Okay, I will admit that my email inbox was overwhelmed this morning by requests from many organizations asking me to give them a donation. They are all worthy causes, and I do want to support them. I also got a ton of emails from the same retailers who bombarded me with Black Friday and Cyber Monday sales to now join them in giving back today.

Charitable organizations and businesses are asking me to “celebrate” with them, to use this as an “opportunity” to give and to be “part of something big.” They are all correct, that in the craziness of the Holiday season we should take a moment to pause, to stop buying and just give.

Giving does not necessarily mean handing over money. It could also mean that you can give of yourself and your time. My life is busy, and as I have written recently, often overwhelming. All those emails and social media posts are reminding me to slow down and maybe think of someone else who is more overwhelmed than I am. It reminds me that no matter how much I am balancing in my life and all the stresses I am facing, I can still help someone else.

I am not able today to give money or time to every charity that solicits a donation from me. But I will definitely give to some of them and through this blog I hope I can pay it forward and encourage all of you, my loyal readers, to participate in #GivingTuesday today. Make a donation to a charity that is close to your heart. Volunteer your time. Help a friend. Be kind to a stranger. That’s what today is all about. Let’s do something good. We will all be better off.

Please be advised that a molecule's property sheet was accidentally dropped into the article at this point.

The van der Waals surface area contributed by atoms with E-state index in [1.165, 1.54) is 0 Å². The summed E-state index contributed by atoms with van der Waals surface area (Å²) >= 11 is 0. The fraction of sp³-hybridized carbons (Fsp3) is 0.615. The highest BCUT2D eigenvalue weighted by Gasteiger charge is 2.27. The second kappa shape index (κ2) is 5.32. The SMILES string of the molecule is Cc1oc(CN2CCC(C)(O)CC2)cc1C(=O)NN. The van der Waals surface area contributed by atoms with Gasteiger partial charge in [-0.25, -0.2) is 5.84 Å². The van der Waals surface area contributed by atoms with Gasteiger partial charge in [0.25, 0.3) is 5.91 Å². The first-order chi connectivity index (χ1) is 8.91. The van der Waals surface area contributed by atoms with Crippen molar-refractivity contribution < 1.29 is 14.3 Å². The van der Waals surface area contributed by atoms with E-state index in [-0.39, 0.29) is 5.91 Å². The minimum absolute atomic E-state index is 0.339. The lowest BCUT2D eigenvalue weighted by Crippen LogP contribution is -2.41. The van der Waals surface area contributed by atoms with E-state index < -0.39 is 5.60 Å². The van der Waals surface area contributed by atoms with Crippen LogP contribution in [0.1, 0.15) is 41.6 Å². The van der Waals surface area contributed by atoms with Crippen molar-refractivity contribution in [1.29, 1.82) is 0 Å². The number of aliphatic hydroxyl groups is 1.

My Greatest Asset is Passion Capital

passion capital

Have you ever walked into a party, a meeting, an event or a conference by yourself and felt nervous, almost afraid, to walk through the door? It’s almost like the feeling that a child has on his or her first day of school. That first step in the door is so hard, but once you are inside and have met a few people you realize there is no reason to worry. You are welcomed, you feel comfortable and you know you are in the right place. This happened to me this week when I attended a conference and came home at the end of the day after learning that my greatest asset is Passion Capital.

I sat in a room all day with like-minded individuals, who are leaders in both Corporate Canada and the non-profit sector. We listened, learned and discussed purpose-led business strategies. The speakers discussed the importance of corporate citizenship and making meaningful connections with customers, employees and the community.